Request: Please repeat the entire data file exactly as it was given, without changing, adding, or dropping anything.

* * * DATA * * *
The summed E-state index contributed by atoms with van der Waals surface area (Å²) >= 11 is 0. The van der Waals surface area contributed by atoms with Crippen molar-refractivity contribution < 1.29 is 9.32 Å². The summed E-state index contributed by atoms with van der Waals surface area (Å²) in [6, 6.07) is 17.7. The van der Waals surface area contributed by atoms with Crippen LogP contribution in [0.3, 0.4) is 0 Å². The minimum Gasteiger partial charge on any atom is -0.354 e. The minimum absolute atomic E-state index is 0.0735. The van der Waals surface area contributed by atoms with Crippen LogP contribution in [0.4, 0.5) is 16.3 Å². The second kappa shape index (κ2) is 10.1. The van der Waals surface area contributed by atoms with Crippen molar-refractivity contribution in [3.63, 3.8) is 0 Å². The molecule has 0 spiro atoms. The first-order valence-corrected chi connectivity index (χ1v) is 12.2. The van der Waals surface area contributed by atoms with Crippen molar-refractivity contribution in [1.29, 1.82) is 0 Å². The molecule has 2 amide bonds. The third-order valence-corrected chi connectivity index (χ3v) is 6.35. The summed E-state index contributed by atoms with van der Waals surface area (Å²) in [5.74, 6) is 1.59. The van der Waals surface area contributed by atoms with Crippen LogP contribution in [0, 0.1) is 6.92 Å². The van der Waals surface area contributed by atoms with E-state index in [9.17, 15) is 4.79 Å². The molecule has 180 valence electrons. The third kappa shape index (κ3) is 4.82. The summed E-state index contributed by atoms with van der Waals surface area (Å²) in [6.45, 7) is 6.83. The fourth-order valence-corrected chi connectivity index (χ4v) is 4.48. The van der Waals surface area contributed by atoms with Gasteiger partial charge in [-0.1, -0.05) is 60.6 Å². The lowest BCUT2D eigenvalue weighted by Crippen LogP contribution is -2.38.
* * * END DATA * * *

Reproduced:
The summed E-state index contributed by atoms with van der Waals surface area (Å²) >= 11 is 0. The van der Waals surface area contributed by atoms with Crippen molar-refractivity contribution < 1.29 is 9.32 Å². The summed E-state index contributed by atoms with van der Waals surface area (Å²) in [6, 6.07) is 17.7. The van der Waals surface area contributed by atoms with Crippen LogP contribution in [0.3, 0.4) is 0 Å². The minimum Gasteiger partial charge on any atom is -0.354 e. The minimum absolute atomic E-state index is 0.0735. The van der Waals surface area contributed by atoms with Crippen LogP contribution in [0.4, 0.5) is 16.3 Å². The second kappa shape index (κ2) is 10.1. The van der Waals surface area contributed by atoms with Crippen molar-refractivity contribution in [3.63, 3.8) is 0 Å². The molecule has 0 spiro atoms. The first-order valence-corrected chi connectivity index (χ1v) is 12.2. The van der Waals surface area contributed by atoms with Crippen molar-refractivity contribution in [1.29, 1.82) is 0 Å². The molecule has 2 amide bonds. The third-order valence-corrected chi connectivity index (χ3v) is 6.35. The summed E-state index contributed by atoms with van der Waals surface area (Å²) in [5.74, 6) is 1.59. The van der Waals surface area contributed by atoms with Crippen LogP contribution in [0, 0.1) is 6.92 Å². The van der Waals surface area contributed by atoms with E-state index in [9.17, 15) is 4.79 Å². The molecule has 180 valence electrons. The third kappa shape index (κ3) is 4.82. The summed E-state index contributed by atoms with van der Waals surface area (Å²) in [6.45, 7) is 6.83. The fourth-order valence-corrected chi connectivity index (χ4v) is 4.48. The van der Waals surface area contributed by atoms with Gasteiger partial charge in [-0.1, -0.05) is 60.6 Å². The lowest BCUT2D eigenvalue weighted by Crippen LogP contribution is -2.38.